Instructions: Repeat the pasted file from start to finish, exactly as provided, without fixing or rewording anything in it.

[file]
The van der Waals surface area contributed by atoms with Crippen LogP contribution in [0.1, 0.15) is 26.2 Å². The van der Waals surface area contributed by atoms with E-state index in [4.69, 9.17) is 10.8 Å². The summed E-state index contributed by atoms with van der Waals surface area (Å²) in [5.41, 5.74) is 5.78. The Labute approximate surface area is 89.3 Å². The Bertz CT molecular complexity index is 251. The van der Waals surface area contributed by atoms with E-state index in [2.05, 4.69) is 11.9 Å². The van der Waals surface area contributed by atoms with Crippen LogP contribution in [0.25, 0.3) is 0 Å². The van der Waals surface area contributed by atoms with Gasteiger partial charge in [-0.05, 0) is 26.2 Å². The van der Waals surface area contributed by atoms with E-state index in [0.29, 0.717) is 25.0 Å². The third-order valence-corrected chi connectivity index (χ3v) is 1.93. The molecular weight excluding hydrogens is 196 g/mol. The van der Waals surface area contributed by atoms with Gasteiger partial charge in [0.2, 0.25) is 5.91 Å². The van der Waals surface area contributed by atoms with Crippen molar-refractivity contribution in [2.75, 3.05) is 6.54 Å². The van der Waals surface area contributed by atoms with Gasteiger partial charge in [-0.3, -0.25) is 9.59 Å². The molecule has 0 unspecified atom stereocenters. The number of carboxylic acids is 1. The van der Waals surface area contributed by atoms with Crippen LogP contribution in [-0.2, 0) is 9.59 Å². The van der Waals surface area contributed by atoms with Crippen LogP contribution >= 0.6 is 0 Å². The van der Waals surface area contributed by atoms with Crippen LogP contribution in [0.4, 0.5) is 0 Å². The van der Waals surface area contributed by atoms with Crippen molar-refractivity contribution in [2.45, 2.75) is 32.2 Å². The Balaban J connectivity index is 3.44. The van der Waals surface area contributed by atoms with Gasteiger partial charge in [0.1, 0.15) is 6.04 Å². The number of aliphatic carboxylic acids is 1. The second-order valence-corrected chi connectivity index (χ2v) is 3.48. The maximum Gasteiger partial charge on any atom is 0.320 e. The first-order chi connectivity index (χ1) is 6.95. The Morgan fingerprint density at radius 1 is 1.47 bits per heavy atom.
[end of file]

The van der Waals surface area contributed by atoms with Crippen LogP contribution in [0.1, 0.15) is 26.2 Å². The van der Waals surface area contributed by atoms with E-state index in [4.69, 9.17) is 10.8 Å². The summed E-state index contributed by atoms with van der Waals surface area (Å²) in [5.41, 5.74) is 5.78. The Labute approximate surface area is 89.3 Å². The Bertz CT molecular complexity index is 251. The van der Waals surface area contributed by atoms with E-state index in [2.05, 4.69) is 11.9 Å². The van der Waals surface area contributed by atoms with Crippen LogP contribution in [0.25, 0.3) is 0 Å². The van der Waals surface area contributed by atoms with Gasteiger partial charge in [-0.05, 0) is 26.2 Å². The van der Waals surface area contributed by atoms with E-state index in [0.29, 0.717) is 25.0 Å². The third-order valence-corrected chi connectivity index (χ3v) is 1.93. The molecular weight excluding hydrogens is 196 g/mol. The van der Waals surface area contributed by atoms with Gasteiger partial charge in [0.2, 0.25) is 5.91 Å². The van der Waals surface area contributed by atoms with Crippen molar-refractivity contribution in [2.75, 3.05) is 6.54 Å². The van der Waals surface area contributed by atoms with Gasteiger partial charge in [-0.3, -0.25) is 9.59 Å². The molecule has 0 unspecified atom stereocenters. The number of carboxylic acids is 1. The van der Waals surface area contributed by atoms with Crippen LogP contribution in [-0.2, 0) is 9.59 Å². The van der Waals surface area contributed by atoms with Crippen LogP contribution >= 0.6 is 0 Å². The van der Waals surface area contributed by atoms with Crippen LogP contribution in [0.4, 0.5) is 0 Å². The van der Waals surface area contributed by atoms with Crippen molar-refractivity contribution in [2.45, 2.75) is 32.2 Å². The Balaban J connectivity index is 3.44. The van der Waals surface area contributed by atoms with Gasteiger partial charge in [0.1, 0.15) is 6.04 Å². The number of aliphatic carboxylic acids is 1. The second-order valence-corrected chi connectivity index (χ2v) is 3.48. The maximum Gasteiger partial charge on any atom is 0.320 e. The first-order chi connectivity index (χ1) is 6.95. The Morgan fingerprint density at radius 1 is 1.47 bits per heavy atom.